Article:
Has the GCC crisis been resolved?
The regional impact of the blockade on Qatar will be a lasting one and will not go away with the signing of a declaration.
Exactly 43 months to the day since Saudi Arabia, the United Arab Emirates, Bahrain, and Egypt severed political and economic ties with Qatar on June 5, 2017, the Al-Ula declaration signed at the Gulf Cooperation Council (GCC) summit in Saudi Arabia brought the blockade of Qatar to a formal end.
The “solidarity and stability” agreement, the text of which has not been made public, is a significant advance in the efforts to overcome the deepest rift in the 40-year history of the GCC, ahead of Joe Biden taking over the presidency of the United States from Donald Trump on January 20.
However, while a crisis that began with Trump coming into office is ending just before he leaves the White House, the longer-term impacts of the regional rift are likely to take considerable time to heal and cannot be merely signed away with the stroke of a pen.
It is hard to disentangle the blockade of Qatar from the trajectory of Trump’s highly unconventional and transactional approach to foreign policy. Differences on regional issues between Qatar and some of its neighbours, especially the UAE, long predated the 2017 blockade and were manifested in the nine-month withdrawal of the Saudi, Emirati, and Bahraini ambassadors from Doha in 2014.
That earlier rift was resolved by patient Kuwaiti mediation that resulted in the signing of the Riyadh Agreement in November 2014. Over the next two and half years, Qatar sent forces to join the Saudi-led coalition in Yemen, hosted King Salman on a state visit to Doha in December 2016 and ratified GCC-wide security cooperation agreements.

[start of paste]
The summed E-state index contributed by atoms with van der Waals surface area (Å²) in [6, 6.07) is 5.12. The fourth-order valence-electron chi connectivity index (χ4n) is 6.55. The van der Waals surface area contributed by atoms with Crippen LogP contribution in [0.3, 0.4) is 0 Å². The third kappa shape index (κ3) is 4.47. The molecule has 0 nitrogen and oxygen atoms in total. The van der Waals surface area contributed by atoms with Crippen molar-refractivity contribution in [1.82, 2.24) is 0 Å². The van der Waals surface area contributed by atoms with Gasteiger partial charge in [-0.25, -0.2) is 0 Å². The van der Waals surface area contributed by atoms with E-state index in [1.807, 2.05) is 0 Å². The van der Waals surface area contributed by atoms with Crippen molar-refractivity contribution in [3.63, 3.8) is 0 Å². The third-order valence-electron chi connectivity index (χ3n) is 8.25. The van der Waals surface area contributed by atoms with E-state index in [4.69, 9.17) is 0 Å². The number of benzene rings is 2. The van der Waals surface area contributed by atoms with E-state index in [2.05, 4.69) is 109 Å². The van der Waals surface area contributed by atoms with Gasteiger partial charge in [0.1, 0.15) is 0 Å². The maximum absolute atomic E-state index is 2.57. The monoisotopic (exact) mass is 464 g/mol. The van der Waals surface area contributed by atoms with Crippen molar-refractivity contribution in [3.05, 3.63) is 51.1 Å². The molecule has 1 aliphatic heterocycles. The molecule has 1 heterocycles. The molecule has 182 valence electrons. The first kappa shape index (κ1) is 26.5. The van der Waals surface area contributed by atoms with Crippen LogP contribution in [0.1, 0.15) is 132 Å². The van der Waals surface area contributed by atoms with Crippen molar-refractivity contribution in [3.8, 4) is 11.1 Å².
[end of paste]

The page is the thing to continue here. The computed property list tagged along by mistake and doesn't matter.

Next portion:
After all this, the outbreak of the 2017 blockade, two weeks after Trump visited Riyadh on his first foreign trip as US president, took many observers of regional politics completely by surprise. This includes the emir of Kuwait, Sheikh Sabah Al Ahmad Al Sabah, who later commented that “suddenly, this dispute came into existence” after “we met in Riyadh, in the presence of President Trump, and there was no one to say that there was a dispute between us”.
The feeling that something had transpired in Riyadh that contributed to the blockade was subsequently given credence by Trump himself, as he tweeted: “During my recent trip to the Middle East I stated that there can no longer be funding of Radical Ideology. Leaders pointed to Qatar – look!”
Although Sheikh Sabah of Kuwait was instrumental in preventing the situation from escalating further, going so far as to declare in September 2017 that “what is important is that we have stopped any military action”, he died in September 2020 with the crisis still unresolved.
In recent months, it was Trump’s son-in-law and senior adviser, Jared Kushner, who pushed most strongly for a deal that would assist the administration in its attempts to further isolate Iran through a campaign of “maximum pressure”. Kushner and his aides visited Saudi Arabia and Qatar in early December to flesh out the outlines of a deal and are said to have smoothed over issues that reportedly arose at the last minute.